Instagram’s Latest Update Targets Influencer-Sponsored Posts

LTblog_PaidInsta_Embed_1200x628Advertising on Instagram is considered to be a profession these days, a particularly lucrative profession at that. From Sugar Bear Hair Care pills to beauty products galore, influencer marketing (which includes Instagram sponsored posts) are taking over the world of social. You can find hundreds of articles online discussing whether a product is legitimate or an “Instagram scam.” In fact, this kind of marketing has become so huge that there are agencies dedicated to representing bloggers, celebrities, and influential names on the photo-friendly platform. How huge, you ask? It was recently reported that influencer marketing is now a billion-dollar industry

Working with Instagram influencers

In addition to being a powerful tool for advertising, influencer marketing is in constant transformation. In the app’s most recent discovery, influencers weren’t living up to the app’s transparency standards. Until now, influencers were able to stealthily promote a product while getting paid. Moving forward, the Facebook-owned app is forcing users to be completely transparent about whether or not they’ve been paid to promote a product. It will be crystal-clear whether a celebrity is working in partnership with a business. The bread and butter of influencer marketing is as follows:

  • Fancy celebrity by the name of Megan has 100k followers
  • Fancy brand by the name of Coach pays Megan to promote Coach
  • Megan receives free products and money, and tells followers why Coach is fantastic
  • Megan’s followers buy Coach products
  • EVERYONE WINS (except for those of us who are easy bait and decide to spend serious cash money on Coach products)

insta3Up until recently, this transaction would have ended at Step 5. Since Instagram stepped in, attempting to provide “disclosure” to audiences, Step 6 would involve Megan receiving a letter from the Federal Trade Commission should she fail to clearly tell her followers she’s being paid. The official rules are pretty straightforward.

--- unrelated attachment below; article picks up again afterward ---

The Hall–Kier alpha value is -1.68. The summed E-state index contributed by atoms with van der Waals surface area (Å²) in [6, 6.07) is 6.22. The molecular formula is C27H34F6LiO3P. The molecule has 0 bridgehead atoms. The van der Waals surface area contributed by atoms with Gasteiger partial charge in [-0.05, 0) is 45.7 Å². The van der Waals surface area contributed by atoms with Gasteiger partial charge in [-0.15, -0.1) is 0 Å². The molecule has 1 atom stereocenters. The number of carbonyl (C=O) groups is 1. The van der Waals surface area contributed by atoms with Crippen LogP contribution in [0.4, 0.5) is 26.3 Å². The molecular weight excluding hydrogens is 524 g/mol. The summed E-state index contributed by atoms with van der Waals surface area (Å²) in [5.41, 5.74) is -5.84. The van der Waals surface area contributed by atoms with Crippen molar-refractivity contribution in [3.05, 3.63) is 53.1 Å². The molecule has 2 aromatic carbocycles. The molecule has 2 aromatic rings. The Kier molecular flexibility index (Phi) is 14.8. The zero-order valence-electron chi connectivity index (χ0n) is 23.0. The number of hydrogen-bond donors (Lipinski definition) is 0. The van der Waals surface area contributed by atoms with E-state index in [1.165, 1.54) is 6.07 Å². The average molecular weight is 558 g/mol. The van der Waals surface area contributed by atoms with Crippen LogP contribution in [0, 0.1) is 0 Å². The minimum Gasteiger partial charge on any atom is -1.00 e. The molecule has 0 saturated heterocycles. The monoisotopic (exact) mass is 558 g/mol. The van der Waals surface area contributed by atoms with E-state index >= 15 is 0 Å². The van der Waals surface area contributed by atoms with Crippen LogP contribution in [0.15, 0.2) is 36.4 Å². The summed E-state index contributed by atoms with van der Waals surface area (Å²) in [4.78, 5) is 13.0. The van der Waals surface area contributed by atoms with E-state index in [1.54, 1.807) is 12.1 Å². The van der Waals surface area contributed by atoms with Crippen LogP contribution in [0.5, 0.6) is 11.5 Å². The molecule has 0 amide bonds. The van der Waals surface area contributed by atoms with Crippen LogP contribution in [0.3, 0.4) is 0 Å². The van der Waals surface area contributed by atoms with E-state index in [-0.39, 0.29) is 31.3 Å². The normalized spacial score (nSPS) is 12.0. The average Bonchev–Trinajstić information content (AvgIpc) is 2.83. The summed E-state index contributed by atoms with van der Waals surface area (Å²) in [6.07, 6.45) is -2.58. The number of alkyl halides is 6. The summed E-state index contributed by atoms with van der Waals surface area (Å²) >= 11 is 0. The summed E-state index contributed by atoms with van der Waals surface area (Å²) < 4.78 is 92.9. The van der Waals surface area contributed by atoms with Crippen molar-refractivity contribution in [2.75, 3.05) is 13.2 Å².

How to use the new Instagram update

With this new feature, Instagram-sponsored posts will be identified with a label or tag. This will live at the top of the sponsored post where the “location” is normally displayed. Instead of seeing #spon, #sponsored, #ad, or any variation of this hashtag, users will be able to clearly understand what’s sponsored versus what isn’t.

“Paid partnership with ____” — it doesn’t get more clear than that, folks. According to Instagram, this brand spankin’ new feature will be beneficial for a few reasons. “Both the creator and business partner will have access to Insights for that post, making it easier to share how followers are engaging with these posts.” A quick #ad will no longer suffice, so listen up, Insta-savvy beauty teens. In a blog post released by Instagram, the main reason behind this change is explained to be quite simple. “Partnerships between community creators and businesses are an important part of the Instagram experience, and a healthy community should be open and consistent about paid partnerships.”

In an attempt to define “community means clarity,” this is what the new Instagram-sponsored posts will look like. instagram influencerFirst off, I’d like a brand-new Volvo (How can I be you, @songofstyle?). In exchange for free or discounted products, this new update doesn’t seem half bad. The post is still considered to be a piece of original content, highlighting the blogger’s style and personal flair.

In addition to giving followers a clearer understanding of which posts are sponsored, this new tag will give both parties (influencer and business) the ability to track how these posts are performing. Analytics will include reach and engagement metrics that are shared directly with the user. Creators can view these metrics on the app, while businesses can view these insights in the Facebook Page manager tab.

Sounds like a win win to us?excited dancingInfluencers, brands, and celebrities alike are on board for this simple change, according to Instagram. Peter McGuinness, Chief Brand and Officer of Marketing Officer at Chobani, states that “As a modern brand that really grew up on social and digital, we’re always testing ways to make more engaging content for our fans. The partnership with Buzzfeed, and this new tool from Instagram to view post insights more easily, was a great opportunity to do what we love to do — create something beautiful and delicious to share with our fans.”instagram sponsorshipOK, we’re clearly distracted, but how delicious does that cake look? Send a free Volvo and a slice of Buzzfeed-created cake our way, please.

It’s tough to say how many users have taken advantage of this feature, considering it’s still a new update. According to Charles Porch, Creative Program Director at Instagram, this tool is available to only a handful of creators so far. The app will surely see several of these posts start to roll out in the coming months. Instagram plans to release an “official” policy in the future, featuring rules and enforcement that will model that of its owner, Facebook. Instagram suggests that influencers check with their team before ditching the #ad hashtag.

We will continue following how this new tool affects the performance of influencer marketing on the platform. Until then, we’ll be dreaming of a world where Volvos are free and upside-down cake is available 24/7.

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